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Chapter 9  Other Programming Languages

9.1  Introduction

I hope that, over time, people will volunteer to implement Config4* for numerous programming languages. If that happens, then there will be several important benefits.

First, no matter what programming language a person decides to use for an application, there is a good chance that he or she can use Config4* rather than having to use an inferior configuration technology.

Second, it is common for different parts of a large project to be implemented in different languages. For example, in a client-server system, server applications might be implemented in C++, client applications in Java, and administration utilities in Perl. Since those applications are all part of the same overall project, there is a good chance that they will all need the ability to parse a common configuration file.

Third, the "uid-" prefix promotes Config4* from being “merely” a configuration language to being a file format suitable for data exchange. Having implementations of Config4* in many programming languages will make it possible for a program implemented in one language to exchange data with programs implemented in other languages.

This chapter summarises some of the issues that are likely to arise in implementing Config4* in a wide variety of programming languages.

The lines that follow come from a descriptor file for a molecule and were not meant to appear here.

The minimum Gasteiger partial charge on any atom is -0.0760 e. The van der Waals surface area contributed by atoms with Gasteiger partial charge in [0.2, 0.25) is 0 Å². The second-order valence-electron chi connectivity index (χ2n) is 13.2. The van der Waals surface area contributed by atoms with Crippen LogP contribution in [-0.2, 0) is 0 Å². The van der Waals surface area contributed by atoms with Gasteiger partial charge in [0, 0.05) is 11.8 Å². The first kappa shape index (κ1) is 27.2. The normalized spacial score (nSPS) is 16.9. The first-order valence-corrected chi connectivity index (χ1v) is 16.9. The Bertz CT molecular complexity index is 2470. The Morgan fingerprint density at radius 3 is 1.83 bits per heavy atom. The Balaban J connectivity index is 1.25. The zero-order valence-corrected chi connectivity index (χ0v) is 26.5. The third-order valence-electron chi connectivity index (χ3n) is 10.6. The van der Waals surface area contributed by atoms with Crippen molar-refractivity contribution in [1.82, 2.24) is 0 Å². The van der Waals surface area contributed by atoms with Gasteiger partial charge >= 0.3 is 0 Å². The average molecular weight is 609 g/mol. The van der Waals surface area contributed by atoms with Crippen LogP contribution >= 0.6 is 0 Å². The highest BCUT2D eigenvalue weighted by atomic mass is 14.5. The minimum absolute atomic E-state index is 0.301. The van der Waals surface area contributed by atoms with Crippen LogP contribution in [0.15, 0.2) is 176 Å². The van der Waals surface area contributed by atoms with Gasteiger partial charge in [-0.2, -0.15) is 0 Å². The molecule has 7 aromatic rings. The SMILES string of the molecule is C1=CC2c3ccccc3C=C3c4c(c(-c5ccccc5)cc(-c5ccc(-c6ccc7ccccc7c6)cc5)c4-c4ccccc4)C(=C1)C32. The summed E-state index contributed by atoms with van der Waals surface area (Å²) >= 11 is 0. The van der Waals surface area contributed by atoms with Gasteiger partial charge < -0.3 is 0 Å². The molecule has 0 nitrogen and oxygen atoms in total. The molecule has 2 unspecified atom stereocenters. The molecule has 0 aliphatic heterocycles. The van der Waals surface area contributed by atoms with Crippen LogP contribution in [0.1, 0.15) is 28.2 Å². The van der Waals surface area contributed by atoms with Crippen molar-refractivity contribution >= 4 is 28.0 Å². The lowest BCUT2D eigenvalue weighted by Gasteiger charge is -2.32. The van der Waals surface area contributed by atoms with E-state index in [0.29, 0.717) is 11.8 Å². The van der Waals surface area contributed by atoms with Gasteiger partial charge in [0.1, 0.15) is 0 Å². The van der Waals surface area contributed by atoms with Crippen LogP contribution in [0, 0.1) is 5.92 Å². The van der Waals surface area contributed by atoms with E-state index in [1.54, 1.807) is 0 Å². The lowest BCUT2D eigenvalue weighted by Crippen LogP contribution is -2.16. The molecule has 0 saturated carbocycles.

9.2  Scripting Languages

Let’s assume an implementation of Config4* requires about 10,000 lines of code (excluding comments and blank lines). What’s a good way to implement Config4* for popular scripting languages, such as Lua, Perl, PHP, Python, Ruby and Tcl?

One way is to write 10,000 lines of Lua code to implement Config4Lua, then write another 10,000 lines of code to implement Config4Perl, and so on. However, this approach suffers from two problems. First, many scripting languages are interpreted, so Config4* implemented directly in a scripting language will be relatively slow. Second, 10,000 lines of code in each of several scripting languages quickly adds up to be a lot of code to write and maintain.

A better way is based on the fact that many popular scripting languages (including those mentioned at the start of this section) are implemented in C and can be extended with new functionality written in C. Thus, a good first step would be to write 10,000 lines of C code to implement Config4C. Then, a few hundred lines of extra code could be written to provide a Lua extension “wrapper” around the Config4C library, another few hundred lines of code could be written to provide a Perl extension “wrapper” around the Config4C library, and so on. This approach would provide a compiled—and hence fast—implementation of Config4* for scripting languages. It would also significantly reduce the amount of code, and hence effort, required to add Config4* to scripting languages.

9.3  Advice for Implementers

If you want to implement Config4* for another programming language, then I suggest you take the following steps.

Start by reading all the Config4* documentation. In particular, make sure you understand the information in this manual (the Config4* Maintenance Guide).

Then make a copy of the source code of Config4Cpp or Config4J, and start hacking at the copy to translate its syntax into that of your target programming language. Doing this translation will be tedious—I know this, because I used this approach to develop Config4J from Config4Cpp—but it offers two benefits. First, it will help to familiarise you with the architecture and source code of Config4*. Second, this translation approach is much faster than developing a new implementation of Config4* from scratch.

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